One of the biggest mistakes professionals and agencies make when marketing to students is treating college students as a homogeneous group and not making their campaigns targeted for the best possible return on investment.
There is a tendency to view the college market as a homogeneous group among marketers and agencies, and while this niche demographic does share commonalties, they are a very diverse group and should be treated as such to enhance marketing efforts and return on investment.
Why You Should Not View the College Market as a Homogeneous Group
College Campuses Differ From One Another
There are many different types of colleges with vastly different programs and offerings. First, let’s take a look at a list of the most common types of colleges and universities:
- 4-Year Colleges
- 2-Year Colleges
- Arts Colleges
- Community Colleges
- For-Profit Colleges
- Historically Black Colleges and Universities
- Liberal Arts Colleges
- Private Colleges
- Religiously-Affiliated Colleges
- Same-Sex Colleges
- State Colleges
- Technical Colleges
Let’s look at two schools and see how they compare:
- Williams College
Type: Private Liberal Arts College
Student Population: 2,124
Percent on Financial Aid: 65%
In-State Student Residence: 13%
Students have to apply to live on campus and only seniors are allowed to apply to live off campus, all other students are required to live on campus. Not every senior who applies is granted off-campus release. See more about this policy here.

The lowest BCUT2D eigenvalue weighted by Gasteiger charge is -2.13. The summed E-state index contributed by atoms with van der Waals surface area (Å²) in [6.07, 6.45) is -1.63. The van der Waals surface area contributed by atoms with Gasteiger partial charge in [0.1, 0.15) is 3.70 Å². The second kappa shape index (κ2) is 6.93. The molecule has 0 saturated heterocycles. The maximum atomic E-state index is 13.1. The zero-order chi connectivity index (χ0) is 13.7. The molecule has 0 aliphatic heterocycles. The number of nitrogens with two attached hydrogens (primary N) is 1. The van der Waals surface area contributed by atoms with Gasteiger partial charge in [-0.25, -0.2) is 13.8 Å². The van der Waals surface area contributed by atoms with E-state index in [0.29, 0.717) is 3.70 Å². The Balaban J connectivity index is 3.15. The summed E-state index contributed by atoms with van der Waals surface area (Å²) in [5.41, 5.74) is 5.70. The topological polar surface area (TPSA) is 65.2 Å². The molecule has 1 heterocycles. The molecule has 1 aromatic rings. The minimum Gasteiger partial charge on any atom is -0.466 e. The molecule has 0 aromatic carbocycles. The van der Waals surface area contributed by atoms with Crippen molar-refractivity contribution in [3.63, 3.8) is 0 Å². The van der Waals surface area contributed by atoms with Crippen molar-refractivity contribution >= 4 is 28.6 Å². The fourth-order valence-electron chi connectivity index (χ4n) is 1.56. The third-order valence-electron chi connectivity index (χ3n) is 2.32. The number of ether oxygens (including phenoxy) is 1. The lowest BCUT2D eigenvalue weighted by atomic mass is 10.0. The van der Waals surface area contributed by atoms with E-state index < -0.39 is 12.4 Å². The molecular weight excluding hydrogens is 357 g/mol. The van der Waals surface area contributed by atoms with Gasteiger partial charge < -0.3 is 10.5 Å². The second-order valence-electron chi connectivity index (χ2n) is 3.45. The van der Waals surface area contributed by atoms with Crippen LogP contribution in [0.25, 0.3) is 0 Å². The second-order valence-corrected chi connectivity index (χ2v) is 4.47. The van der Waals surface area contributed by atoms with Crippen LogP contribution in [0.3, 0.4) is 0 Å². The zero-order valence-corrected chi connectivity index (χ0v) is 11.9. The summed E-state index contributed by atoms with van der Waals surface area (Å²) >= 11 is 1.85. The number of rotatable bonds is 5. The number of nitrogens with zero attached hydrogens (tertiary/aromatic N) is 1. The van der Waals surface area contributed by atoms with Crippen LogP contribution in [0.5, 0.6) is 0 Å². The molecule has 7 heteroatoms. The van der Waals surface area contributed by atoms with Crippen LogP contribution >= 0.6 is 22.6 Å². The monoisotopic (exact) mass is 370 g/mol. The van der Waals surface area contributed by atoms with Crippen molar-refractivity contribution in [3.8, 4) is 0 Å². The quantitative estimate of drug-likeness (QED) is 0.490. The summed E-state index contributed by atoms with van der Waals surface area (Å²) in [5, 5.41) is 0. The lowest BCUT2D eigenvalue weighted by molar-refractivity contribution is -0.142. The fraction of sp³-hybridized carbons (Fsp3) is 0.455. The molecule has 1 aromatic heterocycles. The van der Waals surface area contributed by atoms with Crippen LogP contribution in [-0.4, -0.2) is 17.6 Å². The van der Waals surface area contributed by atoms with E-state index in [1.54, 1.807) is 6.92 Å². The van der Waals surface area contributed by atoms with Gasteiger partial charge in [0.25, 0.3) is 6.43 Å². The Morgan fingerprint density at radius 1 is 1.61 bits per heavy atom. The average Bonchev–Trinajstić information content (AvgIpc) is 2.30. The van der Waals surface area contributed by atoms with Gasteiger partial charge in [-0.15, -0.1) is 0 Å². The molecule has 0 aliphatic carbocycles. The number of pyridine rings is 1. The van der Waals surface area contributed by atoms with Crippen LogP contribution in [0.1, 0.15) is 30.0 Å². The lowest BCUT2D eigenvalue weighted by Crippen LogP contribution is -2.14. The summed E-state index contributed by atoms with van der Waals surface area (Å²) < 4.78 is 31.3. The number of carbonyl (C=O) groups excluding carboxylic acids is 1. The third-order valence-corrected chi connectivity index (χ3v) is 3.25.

Williams College is known for being one of the top liberal arts colleges in America.
2. University of Iowa
Type: Public Research University
Student Population: 30,129
Percent on Financial Aid: 81%
In-State Student Residence: 40%
No requirements to live on campus, though the school recommends first-year students do so.
University of Iowa is known for being a top party school with a huge sports culture.
So from the information listed above, we can see that these two schools have very different student demographics, culture, and policies. Williams College attracts students from a higher socioeconomic class and from a more diverse geographical region than the University of Iowa. They also have very strict policies regarding housing which keeps the campus community very closely-connected, as does the small student population.
The University of Iowa has a much higher student population with a strong regional pool. It also has a party and sports culture, which is great for companies looking to target large crowds or have products they want to promote that are affiliated with the party or athletic scene.
As you can imagine, college marketing campaigns at these schools need be treated differently for effective results. You don’t want to run the same marketing promotion at these two schools—instead you want to cater your campaign to the individual schools’ student population or only choose the school that works best for the product or brand you are promoting. Otherwise, you risk alienating your brand from students, resulting in a lower return on investment.
In my next blog, College Marketing Mistakes Part 2, I will further exam why the college market should not be viewed as a homogeneous group. This time I will look at it from the standpoint of the diversity of the student population and show how targeted marketing will improve campaign effectiveness.